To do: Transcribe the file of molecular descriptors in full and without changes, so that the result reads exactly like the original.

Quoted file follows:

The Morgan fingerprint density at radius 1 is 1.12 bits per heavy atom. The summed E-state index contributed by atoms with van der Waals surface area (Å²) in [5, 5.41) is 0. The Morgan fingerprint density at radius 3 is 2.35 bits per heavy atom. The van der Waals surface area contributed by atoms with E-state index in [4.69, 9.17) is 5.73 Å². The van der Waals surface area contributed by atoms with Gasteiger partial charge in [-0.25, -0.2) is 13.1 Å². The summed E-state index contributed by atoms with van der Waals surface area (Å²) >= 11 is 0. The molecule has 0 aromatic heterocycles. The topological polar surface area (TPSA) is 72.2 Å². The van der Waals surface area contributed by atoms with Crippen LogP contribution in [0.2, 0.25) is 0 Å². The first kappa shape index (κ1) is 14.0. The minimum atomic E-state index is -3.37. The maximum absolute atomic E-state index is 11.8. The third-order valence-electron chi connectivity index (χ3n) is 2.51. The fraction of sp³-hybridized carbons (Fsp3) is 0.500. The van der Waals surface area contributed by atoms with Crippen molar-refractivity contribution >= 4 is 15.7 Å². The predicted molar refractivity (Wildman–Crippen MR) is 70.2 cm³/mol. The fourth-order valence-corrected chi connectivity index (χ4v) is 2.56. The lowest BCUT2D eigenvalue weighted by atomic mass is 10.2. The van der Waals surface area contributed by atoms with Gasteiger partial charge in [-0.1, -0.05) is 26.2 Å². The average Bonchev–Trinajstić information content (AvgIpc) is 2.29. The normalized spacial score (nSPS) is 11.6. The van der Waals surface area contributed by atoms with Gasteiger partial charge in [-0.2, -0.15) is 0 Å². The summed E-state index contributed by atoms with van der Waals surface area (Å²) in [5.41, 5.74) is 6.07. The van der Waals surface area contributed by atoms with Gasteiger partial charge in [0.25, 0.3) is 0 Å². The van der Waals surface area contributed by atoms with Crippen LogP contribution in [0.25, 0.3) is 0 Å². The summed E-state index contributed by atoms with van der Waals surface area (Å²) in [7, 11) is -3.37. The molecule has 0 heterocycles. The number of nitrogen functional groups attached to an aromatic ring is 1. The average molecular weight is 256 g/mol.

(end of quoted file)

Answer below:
The Morgan fingerprint density at radius 1 is 1.12 bits per heavy atom. The summed E-state index contributed by atoms with van der Waals surface area (Å²) in [5, 5.41) is 0. The Morgan fingerprint density at radius 3 is 2.35 bits per heavy atom. The van der Waals surface area contributed by atoms with E-state index in [4.69, 9.17) is 5.73 Å². The van der Waals surface area contributed by atoms with Gasteiger partial charge in [-0.25, -0.2) is 13.1 Å². The summed E-state index contributed by atoms with van der Waals surface area (Å²) >= 11 is 0. The molecule has 0 aromatic heterocycles. The topological polar surface area (TPSA) is 72.2 Å². The van der Waals surface area contributed by atoms with Crippen LogP contribution in [0.2, 0.25) is 0 Å². The first kappa shape index (κ1) is 14.0. The minimum atomic E-state index is -3.37. The maximum absolute atomic E-state index is 11.8. The third-order valence-electron chi connectivity index (χ3n) is 2.51. The fraction of sp³-hybridized carbons (Fsp3) is 0.500. The van der Waals surface area contributed by atoms with Crippen molar-refractivity contribution >= 4 is 15.7 Å². The predicted molar refractivity (Wildman–Crippen MR) is 70.2 cm³/mol. The fourth-order valence-corrected chi connectivity index (χ4v) is 2.56. The lowest BCUT2D eigenvalue weighted by atomic mass is 10.2. The van der Waals surface area contributed by atoms with Gasteiger partial charge in [-0.1, -0.05) is 26.2 Å². The average Bonchev–Trinajstić information content (AvgIpc) is 2.29. The normalized spacial score (nSPS) is 11.6. The van der Waals surface area contributed by atoms with Gasteiger partial charge in [-0.2, -0.15) is 0 Å². The summed E-state index contributed by atoms with van der Waals surface area (Å²) in [5.41, 5.74) is 6.07. The van der Waals surface area contributed by atoms with Gasteiger partial charge in [0.25, 0.3) is 0 Å². The van der Waals surface area contributed by atoms with Crippen LogP contribution in [0.25, 0.3) is 0 Å². The summed E-state index contributed by atoms with van der Waals surface area (Å²) in [7, 11) is -3.37. The molecule has 0 heterocycles. The number of nitrogen functional groups attached to an aromatic ring is 1. The average molecular weight is 256 g/mol.